By timothy from Slashdot's whaddya-mean-next? department
New submitter Steven Levy
writes with "a deep dive into Google's AI effort," part of a multi-part series at Medium. In 2006, Geoffrey Hinton made a breakthrough in neural nets that launched Deep Learning. Google is all-in, hiring Hinton, having its ace scientist Jeff Dean build the Google Brain, and buying the neuroscience-based general AI company DeepMind for $400 million. Here's how the push for scary-smart search worked, from mouths of the key subjects.
The other parts of the series
are worth reading, too.Read Replies (0)
By timothy from Slashdot's export-friendly department
writes with a look at how well Google Docs and Microsoft Word Online are at dealing with documents that start (or are exported) in Open Document Format
. Does using proprietary document formats make any more sense than buying a coffee maker that uses only one type of coffee, or an ebook you can only read on one device, or a nail that you can only hit with one type of hammer? Why do we use document formats that lock us into only one specific piece of software? Why are we limiting ourselves to only one type of tool? "Control of a format or distribution channel can make it harder to use a competitive solution. That's one problem of proprietary formats: a switch costs you time and/or money. You don't want to buy a new coffee maker to try different coffee, a new e-reader to read a different book, or new software to edit a new document. Open formats or distribution channels make it easier for people to choose a different solution. ... Fortunately, Google re-enabled support for ODF in December 2014. That means you can leverage the collaborative capabilities of Google Docs, Sheets, and Slides, then export your completed work to a file in an open, non-proprietary format." Spoiler alert: On balance, both Google Docs and Word Online handle ODT files reasonably well.Read Replies (0)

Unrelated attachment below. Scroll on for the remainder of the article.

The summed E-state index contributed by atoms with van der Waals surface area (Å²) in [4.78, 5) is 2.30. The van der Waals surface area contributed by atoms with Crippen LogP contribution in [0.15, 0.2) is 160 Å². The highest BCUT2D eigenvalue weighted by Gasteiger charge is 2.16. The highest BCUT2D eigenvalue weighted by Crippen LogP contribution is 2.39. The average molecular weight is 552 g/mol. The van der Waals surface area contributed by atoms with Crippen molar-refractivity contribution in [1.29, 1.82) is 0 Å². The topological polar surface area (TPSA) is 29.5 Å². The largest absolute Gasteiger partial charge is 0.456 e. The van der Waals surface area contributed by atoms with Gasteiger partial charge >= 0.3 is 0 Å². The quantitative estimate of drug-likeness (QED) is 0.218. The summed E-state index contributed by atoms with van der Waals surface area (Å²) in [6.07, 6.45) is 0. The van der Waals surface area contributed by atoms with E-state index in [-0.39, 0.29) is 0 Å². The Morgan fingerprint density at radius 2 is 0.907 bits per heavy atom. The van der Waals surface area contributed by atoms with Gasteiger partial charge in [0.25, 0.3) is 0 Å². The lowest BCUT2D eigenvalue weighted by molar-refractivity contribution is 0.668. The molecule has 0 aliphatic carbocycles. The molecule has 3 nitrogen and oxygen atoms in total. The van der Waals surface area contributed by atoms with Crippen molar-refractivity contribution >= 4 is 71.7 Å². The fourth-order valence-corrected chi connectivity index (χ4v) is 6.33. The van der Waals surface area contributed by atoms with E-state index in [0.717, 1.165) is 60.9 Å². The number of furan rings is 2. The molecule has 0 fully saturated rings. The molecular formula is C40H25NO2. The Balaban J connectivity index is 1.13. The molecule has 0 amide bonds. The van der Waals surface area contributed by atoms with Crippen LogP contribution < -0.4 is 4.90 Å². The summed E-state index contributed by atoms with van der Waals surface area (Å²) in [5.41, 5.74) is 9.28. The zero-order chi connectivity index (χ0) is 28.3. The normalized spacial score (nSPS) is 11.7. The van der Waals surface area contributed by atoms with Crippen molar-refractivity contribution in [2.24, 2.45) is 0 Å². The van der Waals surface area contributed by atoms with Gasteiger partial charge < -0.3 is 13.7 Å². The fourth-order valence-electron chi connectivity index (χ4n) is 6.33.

By Roblimo from Slashdot's trying-to-bring-the-electric-power-grid-into-the-21st-century department
We all love 'The Internet of Things.' Now imagine appliances, such as your refrigerator and hot water heater, getting radio messages from the power grid telling them when they should turn on and off to get the best electricity prices. Now kick that up to the electric company level, and give them
a radio network that tells them which electric provider to get electricity from at what time to get the best (wholesale) price. This is what e-Radio
is doing. They make this claim: "Using pre-existing and near ubiquitous radio signals can save billions of dollars, reduce environmental impact, add remote addressability and reap additional significant societal benefits."
Timothy noticed these people at CES
. They were one of the least flashy and least "consumer-y" exhibitors. But saving electricity by using it efficiently, while not glamorous, is at least as important as a $6000 Android phone
. Note that the guy e-Radio had at CES speaking to Timothy was Scott Cuthbertson
, their Chief Financial Officer. It's a technology-driven company, from Founder and CEO Jackson Wang on down, but in the end, saving money is what they sell. (Alternate Video Link
)Read Replies (0)
By Soulskill from Slashdot's so-close-and-yet-so-far department
New submitter Stolga
sends this report from the BBC:The missing Mars robot Beagle2 has been found on the surface of the Red Planet, apparently intact. High-resolution images taken from orbit have identified its landing location, and it looks to be in one piece. The UK-led probe tried to make a soft touchdown on the dusty world on Christmas Day, 2003, using parachutes and airbags — but no radio contact was ever made with the probe. Many scientists assumed it had been destroyed in a high-velocity impact.
The new pictures, acquired by NASA's Mars Reconnaissance Orbiter, give the lie to that notion, and hint at what really happened to the European mission. Beagle's design incorporated a series of deployable "petals," on which were mounted its solar panels. From the images, it seems that this system did not unfurl fully. "Without full deployment, there is no way we could have communicated with it as the radio frequency antenna was under the solar panels," explained Prof Mark Sims, Beagle's mission manager from Leicester University.Read Replies (0)